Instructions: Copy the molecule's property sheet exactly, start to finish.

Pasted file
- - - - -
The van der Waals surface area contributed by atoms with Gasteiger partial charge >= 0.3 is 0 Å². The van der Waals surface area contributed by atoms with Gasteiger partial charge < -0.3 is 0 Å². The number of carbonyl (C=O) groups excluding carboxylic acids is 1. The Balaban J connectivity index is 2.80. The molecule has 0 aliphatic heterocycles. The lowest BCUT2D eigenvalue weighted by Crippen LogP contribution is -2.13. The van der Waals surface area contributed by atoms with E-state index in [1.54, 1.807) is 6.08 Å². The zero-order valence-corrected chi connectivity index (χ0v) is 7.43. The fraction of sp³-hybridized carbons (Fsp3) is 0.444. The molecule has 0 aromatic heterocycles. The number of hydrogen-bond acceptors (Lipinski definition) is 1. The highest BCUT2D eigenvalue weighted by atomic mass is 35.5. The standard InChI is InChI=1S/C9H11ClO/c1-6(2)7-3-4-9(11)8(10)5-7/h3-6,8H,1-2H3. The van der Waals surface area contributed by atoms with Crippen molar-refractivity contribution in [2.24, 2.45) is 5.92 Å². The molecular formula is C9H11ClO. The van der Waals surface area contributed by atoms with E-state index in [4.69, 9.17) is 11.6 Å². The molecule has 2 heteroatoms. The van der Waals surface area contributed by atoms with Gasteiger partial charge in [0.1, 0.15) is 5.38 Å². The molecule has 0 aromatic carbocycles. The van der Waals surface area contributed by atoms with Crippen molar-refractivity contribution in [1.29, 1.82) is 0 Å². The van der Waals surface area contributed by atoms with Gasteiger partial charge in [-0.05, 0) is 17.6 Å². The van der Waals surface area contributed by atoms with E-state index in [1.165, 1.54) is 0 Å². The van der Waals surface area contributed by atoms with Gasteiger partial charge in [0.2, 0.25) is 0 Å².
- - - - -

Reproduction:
The van der Waals surface area contributed by atoms with Gasteiger partial charge >= 0.3 is 0 Å². The van der Waals surface area contributed by atoms with Gasteiger partial charge < -0.3 is 0 Å². The number of carbonyl (C=O) groups excluding carboxylic acids is 1. The Balaban J connectivity index is 2.80. The molecule has 0 aliphatic heterocycles. The lowest BCUT2D eigenvalue weighted by Crippen LogP contribution is -2.13. The van der Waals surface area contributed by atoms with E-state index in [1.54, 1.807) is 6.08 Å². The zero-order valence-corrected chi connectivity index (χ0v) is 7.43. The fraction of sp³-hybridized carbons (Fsp3) is 0.444. The molecule has 0 aromatic heterocycles. The number of hydrogen-bond acceptors (Lipinski definition) is 1. The highest BCUT2D eigenvalue weighted by atomic mass is 35.5. The standard InChI is InChI=1S/C9H11ClO/c1-6(2)7-3-4-9(11)8(10)5-7/h3-6,8H,1-2H3. The van der Waals surface area contributed by atoms with Crippen molar-refractivity contribution in [2.24, 2.45) is 5.92 Å². The molecular formula is C9H11ClO. The van der Waals surface area contributed by atoms with E-state index in [4.69, 9.17) is 11.6 Å². The molecule has 2 heteroatoms. The van der Waals surface area contributed by atoms with Gasteiger partial charge in [0.1, 0.15) is 5.38 Å². The molecule has 0 aromatic carbocycles. The van der Waals surface area contributed by atoms with Crippen molar-refractivity contribution in [1.29, 1.82) is 0 Å². The van der Waals surface area contributed by atoms with Gasteiger partial charge in [-0.05, 0) is 17.6 Å². The van der Waals surface area contributed by atoms with E-state index in [1.165, 1.54) is 0 Å². The van der Waals surface area contributed by atoms with Gasteiger partial charge in [0.2, 0.25) is 0 Å².